Suffering and One Foot In Front of the Other

 For those of you who know what it means to go through a very hard trial, you probably understand sayings like this: “One day at a time,” and “I’m just putting one foot in front of the other.”  Trials and suffering are the mud and muck of life that slow you down, trip you up, and clog up your daily activities.  Everything slows down and you just have to focus on taking one more step ahead.

Maybe you could set a state record for hospital visits in one month; maybe you have a pounding headache from trying to sort out medical bills, or maybe you’re praying that God would keep your husband’s suffering down (if it’s His will).  Perhaps you’re dreading the next IV or worrying that your recent blood test will have bad results.  Sometimes you’re simply praying for a few hours of sleep and relief.  It’s just one day at a time!  I like how Tim Keller speaks of walking with God through trials:

“Walking with God through suffering means treating God as God and as there, as present.  Walking is something non-dramatic, rhythmic – it consists of steady, repeated actions you can keep up in a sustained way for a long time.  God did not tell Abraham in Genesis 17:1 to ‘somersault before me’ or even ‘run before me’ because no one can keep such behavior up day in and day out.  There are many people who think of spiritual growth as something like high diving.  They say, ‘I am going to give my life to the Lord! I am going to change all these terrible habits, and I am really going to transform! Give me another six months, and I am going to be a new man or new woman.’ That is not what a walk is.  A walk is day in and day out obeying, talking to Christian friends, and going to corporate worship, committing yourself to and fully participating in the life of the church.  It is rhythmic, on and on and on.  To walk with God is a metaphor that symbolizes slow and steady progress.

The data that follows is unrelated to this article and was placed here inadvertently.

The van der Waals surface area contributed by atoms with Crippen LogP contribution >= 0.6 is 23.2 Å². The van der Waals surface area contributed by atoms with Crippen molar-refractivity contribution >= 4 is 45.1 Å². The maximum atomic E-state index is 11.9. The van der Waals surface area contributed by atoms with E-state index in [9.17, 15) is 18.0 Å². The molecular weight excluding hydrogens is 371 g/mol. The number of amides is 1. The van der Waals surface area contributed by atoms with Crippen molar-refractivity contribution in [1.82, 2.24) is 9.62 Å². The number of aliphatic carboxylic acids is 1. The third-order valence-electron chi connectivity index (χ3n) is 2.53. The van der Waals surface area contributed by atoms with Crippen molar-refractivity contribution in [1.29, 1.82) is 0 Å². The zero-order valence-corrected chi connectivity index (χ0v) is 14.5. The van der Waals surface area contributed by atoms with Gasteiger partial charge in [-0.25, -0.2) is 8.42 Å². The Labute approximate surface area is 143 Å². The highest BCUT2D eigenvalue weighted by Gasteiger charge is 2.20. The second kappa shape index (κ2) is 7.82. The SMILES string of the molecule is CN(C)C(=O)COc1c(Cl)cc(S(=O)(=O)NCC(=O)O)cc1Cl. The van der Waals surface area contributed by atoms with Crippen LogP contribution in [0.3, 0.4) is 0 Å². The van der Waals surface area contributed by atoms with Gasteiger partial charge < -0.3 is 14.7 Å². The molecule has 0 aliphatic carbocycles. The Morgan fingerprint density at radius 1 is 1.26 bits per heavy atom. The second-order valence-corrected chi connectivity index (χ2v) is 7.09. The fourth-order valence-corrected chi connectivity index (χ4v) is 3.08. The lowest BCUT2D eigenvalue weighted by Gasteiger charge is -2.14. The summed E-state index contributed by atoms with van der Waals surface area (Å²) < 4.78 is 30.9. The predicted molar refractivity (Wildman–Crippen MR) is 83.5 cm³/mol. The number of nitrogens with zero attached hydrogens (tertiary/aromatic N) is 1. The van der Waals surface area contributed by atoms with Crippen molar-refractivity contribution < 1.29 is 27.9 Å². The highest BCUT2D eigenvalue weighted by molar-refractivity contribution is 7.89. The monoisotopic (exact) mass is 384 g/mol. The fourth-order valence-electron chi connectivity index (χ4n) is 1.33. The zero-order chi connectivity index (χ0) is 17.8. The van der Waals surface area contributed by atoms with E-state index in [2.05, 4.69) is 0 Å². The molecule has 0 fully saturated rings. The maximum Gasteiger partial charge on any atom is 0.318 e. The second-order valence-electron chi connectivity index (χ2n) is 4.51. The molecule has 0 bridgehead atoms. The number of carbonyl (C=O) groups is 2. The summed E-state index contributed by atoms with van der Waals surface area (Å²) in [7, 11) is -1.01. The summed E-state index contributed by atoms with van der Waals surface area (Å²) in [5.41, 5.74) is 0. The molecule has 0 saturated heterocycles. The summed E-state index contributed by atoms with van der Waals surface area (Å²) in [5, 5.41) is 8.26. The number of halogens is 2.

…Walking with God through suffering means that, in general, you will not experience some kind of instant deliverance from your questions, your sorrow, your fears.  There can be, as we shall see, times in which you receive a surprising, in explicable ‘peace that passes understanding.’  There will be days in which some new insight comes to you like a ray of light in a dark room.  There will certainly be progress – that is part of the metaphor of walking – but in general it will be slow and steady progress that comes only if you stick to the regular, daily activities of the walking itself.  ‘The path of the righteous is like the [earliest] morning sun, shining ever brighter till the light of full day’ (Prov. 4:18).

Timothy Keller, Walking with God through Pain and Suffering, p. 236-7.

Shane Lems
Hammond, WI

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